Novel Assay Finds New Mechanism Underlying Red Blood Cell Aging
Red blood cells
Red blood cells are the most abundant cell type in blood, carrying oxygen throughout the human body. In blood circulation, they repetitively encounter various levels of oxygen tension. Hypoxia, a low oxygen tension condition, is a very common micro-environmental factor in physiological processes of blood circulation and various pathological processes such as cancer, chronic inflammation, heart attacks and stroke. In addition, an interplay between poor cellular deformability and impaired oxygen delivery is found in various pathological processes such as sickle cell disease. Sickle red blood cells simultaneously undergo drastic mechanical deformation during the sickling and unsickling process.
The interactions between hypoxia and cell biomechanics and the underlying biochemical mechanisms of the accelerated damage in diseased red blood cells are well understood, however, the exact biomechanical consequences of hypoxia contributing to red blood cell degradation (aging) remains elusive.
Researchers from Florida Atlantic University’s College of Engineering and Computer Science , in collaboration with the Massachusetts Institute of Technology (MIT), sought to identify the role of hypoxia on red blood cell aging via the biomechanical pathways. In particular, they examined hypoxia-induced impairment of red blood cell deformability at the single cell level, compared the differences between non-cyclic hypoxia and cyclic hypoxia, and documented any cumulative effect vs. hypoxia cycles, such as aspects that have not been studied quantitatively. Red blood cell deformability is an important biomarker of its functionality.
For the study, published in the journal Lab on a Chip , researchers developed a multifaceted microfluidic in vitro assay to precisely control the gaseous environment while probing the mechanical performance of red blood cells, which can be used as a characterization tool for other cell types involved in oxygen-dependent biological processes. The assay holds promise for investigating hypoxic effects on the metastatic potential and relevant drug resistance of cancer cells. Cancer cells are more metastatic in a hypoxic tumor microenvironment and cancer cell stiffness has been shown to be an effective biomarker of their metastatic potential.
Findings from the study indicate an important biophysical mechanism underlying red blood cell aging in which the cyclic hypoxia challenge alone can lead to mechanical degradation of the red blood cell membrane. This process in combination with the deformation-induced mechanical fatigue represents two major fatigue loading conditions that circulating red blood cells experience.
“A unique feature of our system lies in that the cell deformability measurement can be made on multiple, individually tracked red blood cells under a well-controlled oxygen tension environment,” said Sarah Du, Ph.D., senior author, an associate professor in FAU’s Department of Ocean and Mechanical Engineering, and a member of FAU’s Institute for Human Health and Disease Intervention (I-HEALTH). “Our results showed that the deformability of red blood cells decreases under deoxygenation conditions by before-and-after mechanical characterization of individual cells in response to the switching of oxygen levels within a microfluidic device.”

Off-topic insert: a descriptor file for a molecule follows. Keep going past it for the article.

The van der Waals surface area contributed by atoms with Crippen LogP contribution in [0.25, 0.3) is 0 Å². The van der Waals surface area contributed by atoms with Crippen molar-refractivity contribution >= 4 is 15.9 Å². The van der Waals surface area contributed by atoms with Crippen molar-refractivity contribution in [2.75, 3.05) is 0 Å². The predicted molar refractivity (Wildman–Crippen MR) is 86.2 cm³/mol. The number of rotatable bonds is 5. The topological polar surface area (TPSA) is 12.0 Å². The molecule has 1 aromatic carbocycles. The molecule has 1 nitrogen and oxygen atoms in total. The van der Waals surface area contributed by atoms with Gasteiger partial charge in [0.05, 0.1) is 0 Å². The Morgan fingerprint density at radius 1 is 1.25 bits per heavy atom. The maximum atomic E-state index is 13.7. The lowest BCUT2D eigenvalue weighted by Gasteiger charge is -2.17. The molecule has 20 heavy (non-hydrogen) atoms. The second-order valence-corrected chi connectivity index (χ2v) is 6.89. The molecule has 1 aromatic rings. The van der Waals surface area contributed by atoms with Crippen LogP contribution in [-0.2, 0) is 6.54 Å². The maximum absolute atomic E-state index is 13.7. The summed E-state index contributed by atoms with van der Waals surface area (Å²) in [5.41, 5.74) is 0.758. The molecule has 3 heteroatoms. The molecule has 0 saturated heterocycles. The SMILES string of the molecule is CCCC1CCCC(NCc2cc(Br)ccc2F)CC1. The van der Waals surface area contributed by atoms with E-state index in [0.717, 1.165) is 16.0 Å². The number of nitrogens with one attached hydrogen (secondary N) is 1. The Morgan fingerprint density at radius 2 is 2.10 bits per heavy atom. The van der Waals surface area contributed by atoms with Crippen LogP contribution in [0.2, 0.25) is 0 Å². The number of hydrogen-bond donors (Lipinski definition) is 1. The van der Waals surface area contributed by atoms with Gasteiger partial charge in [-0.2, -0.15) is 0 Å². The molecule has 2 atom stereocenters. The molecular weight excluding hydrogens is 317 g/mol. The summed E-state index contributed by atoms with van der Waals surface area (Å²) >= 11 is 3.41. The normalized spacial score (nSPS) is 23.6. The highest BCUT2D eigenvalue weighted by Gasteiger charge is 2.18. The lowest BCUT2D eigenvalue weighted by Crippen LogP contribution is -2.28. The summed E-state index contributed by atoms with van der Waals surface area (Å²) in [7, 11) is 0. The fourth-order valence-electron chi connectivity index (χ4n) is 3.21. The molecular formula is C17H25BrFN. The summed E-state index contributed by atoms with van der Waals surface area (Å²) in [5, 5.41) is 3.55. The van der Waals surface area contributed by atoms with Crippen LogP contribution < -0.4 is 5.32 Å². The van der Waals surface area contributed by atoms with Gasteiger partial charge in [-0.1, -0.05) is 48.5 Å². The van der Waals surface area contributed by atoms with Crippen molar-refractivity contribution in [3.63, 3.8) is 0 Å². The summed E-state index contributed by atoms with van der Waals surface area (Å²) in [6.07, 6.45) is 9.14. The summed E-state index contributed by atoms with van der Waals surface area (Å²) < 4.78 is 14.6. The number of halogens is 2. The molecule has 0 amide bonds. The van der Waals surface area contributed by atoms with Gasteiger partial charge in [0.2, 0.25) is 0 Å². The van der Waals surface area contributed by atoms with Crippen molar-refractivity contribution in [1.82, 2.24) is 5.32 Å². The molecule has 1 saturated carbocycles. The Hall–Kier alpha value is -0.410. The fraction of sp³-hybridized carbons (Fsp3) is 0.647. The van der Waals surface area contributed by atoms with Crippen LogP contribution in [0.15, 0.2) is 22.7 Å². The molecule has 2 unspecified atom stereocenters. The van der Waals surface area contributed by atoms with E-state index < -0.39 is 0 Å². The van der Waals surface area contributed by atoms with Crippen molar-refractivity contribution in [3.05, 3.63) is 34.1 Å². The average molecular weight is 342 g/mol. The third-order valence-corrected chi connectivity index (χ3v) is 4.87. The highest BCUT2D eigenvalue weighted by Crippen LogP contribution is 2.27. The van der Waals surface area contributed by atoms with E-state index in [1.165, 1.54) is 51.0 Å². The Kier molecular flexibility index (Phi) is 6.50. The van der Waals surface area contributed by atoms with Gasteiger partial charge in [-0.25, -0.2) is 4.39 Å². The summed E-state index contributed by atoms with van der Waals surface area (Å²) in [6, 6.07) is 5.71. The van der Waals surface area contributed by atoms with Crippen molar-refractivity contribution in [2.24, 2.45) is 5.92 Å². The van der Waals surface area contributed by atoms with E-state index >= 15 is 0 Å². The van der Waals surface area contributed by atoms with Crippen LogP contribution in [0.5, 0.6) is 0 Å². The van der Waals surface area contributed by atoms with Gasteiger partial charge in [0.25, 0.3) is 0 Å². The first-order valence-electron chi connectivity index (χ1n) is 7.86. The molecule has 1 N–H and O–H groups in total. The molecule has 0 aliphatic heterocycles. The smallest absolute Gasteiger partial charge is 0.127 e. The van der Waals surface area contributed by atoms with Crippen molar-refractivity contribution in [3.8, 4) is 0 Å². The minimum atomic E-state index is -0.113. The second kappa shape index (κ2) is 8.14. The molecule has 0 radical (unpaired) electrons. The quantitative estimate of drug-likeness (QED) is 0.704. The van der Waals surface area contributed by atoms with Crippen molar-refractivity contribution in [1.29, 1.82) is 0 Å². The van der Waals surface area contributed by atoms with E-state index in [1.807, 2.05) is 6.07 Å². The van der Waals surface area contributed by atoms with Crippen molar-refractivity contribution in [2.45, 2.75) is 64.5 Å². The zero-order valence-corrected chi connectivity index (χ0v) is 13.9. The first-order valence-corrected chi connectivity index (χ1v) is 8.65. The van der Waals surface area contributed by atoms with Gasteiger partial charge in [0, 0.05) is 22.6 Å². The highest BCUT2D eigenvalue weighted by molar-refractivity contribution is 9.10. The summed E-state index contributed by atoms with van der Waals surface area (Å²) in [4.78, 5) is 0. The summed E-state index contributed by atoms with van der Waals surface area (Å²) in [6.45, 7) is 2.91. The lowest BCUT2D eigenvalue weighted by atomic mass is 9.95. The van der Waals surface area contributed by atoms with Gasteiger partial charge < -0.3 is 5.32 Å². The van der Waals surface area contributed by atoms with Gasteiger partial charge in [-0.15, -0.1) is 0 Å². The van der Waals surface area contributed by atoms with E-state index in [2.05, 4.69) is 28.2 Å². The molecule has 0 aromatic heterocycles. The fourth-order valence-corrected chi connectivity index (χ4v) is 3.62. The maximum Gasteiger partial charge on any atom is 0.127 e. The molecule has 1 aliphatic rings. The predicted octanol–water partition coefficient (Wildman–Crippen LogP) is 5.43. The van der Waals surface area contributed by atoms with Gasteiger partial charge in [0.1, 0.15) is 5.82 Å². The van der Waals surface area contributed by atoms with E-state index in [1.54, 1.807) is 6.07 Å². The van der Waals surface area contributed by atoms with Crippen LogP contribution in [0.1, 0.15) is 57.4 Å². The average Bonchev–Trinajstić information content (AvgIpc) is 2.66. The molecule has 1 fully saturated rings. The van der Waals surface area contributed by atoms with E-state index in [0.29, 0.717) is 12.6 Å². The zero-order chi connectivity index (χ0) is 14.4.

Microfluidics serves as a miniaturized and efficient platform for gas diffusion by interfacing the gas and aqueous solution through flow or a gas-permeable membrane, which also is amenable to the control of the cellular gaseous microenvironment.
For the study, researchers subjected red blood cells to a well-controlled repeated hypoxia microenvironment while allowing simultaneous characterization of the cell mechanical properties. They integrated an electro-deformation technique into a microdiffusion chamber, which was easy to implement and flexible in simultaneous applications of cyclic hypoxia challenge and shear stresses on individual cells in suspension and under quasi-stationary conditions.
Measurements of biomarkers, such as oxidative damage, can provide additional information to establish quantitative relationships between the fatigue loading and the biological processes, allowing a better understanding of red blood cell failure and aging. The microfluidic assay also can be extended to study other types of biological cells for their mechanical performance and response to gaseous environments.
“The unique method developed by professor Du’s lab also can be a useful tool to predict the mechanical performance of natural and artificial red blood cells for transfusion purposes as well as to assess the efficacy of relevant reagents in extending the cellular lifespan in circulation,” said Stella Batalama, Ph.D., dean, College of Engineering and Computer Science. “This promising and cutting-edge assay has the potential to further extend to red blood cells in other blood diseases and other cell types.”
Study co-authors are Ming Dao, Ph.D., Department of Materials Science and Engineering, MIT; Yuhao Qiang, Ph.D., FAU College of Engineering and Computer Science and currently a postdoctoral researcher at MIT; and Jia Liu, Ph.D., FAU College of Engineering and Computer Science.
This research is based on the materials supported by the National Science Foundation.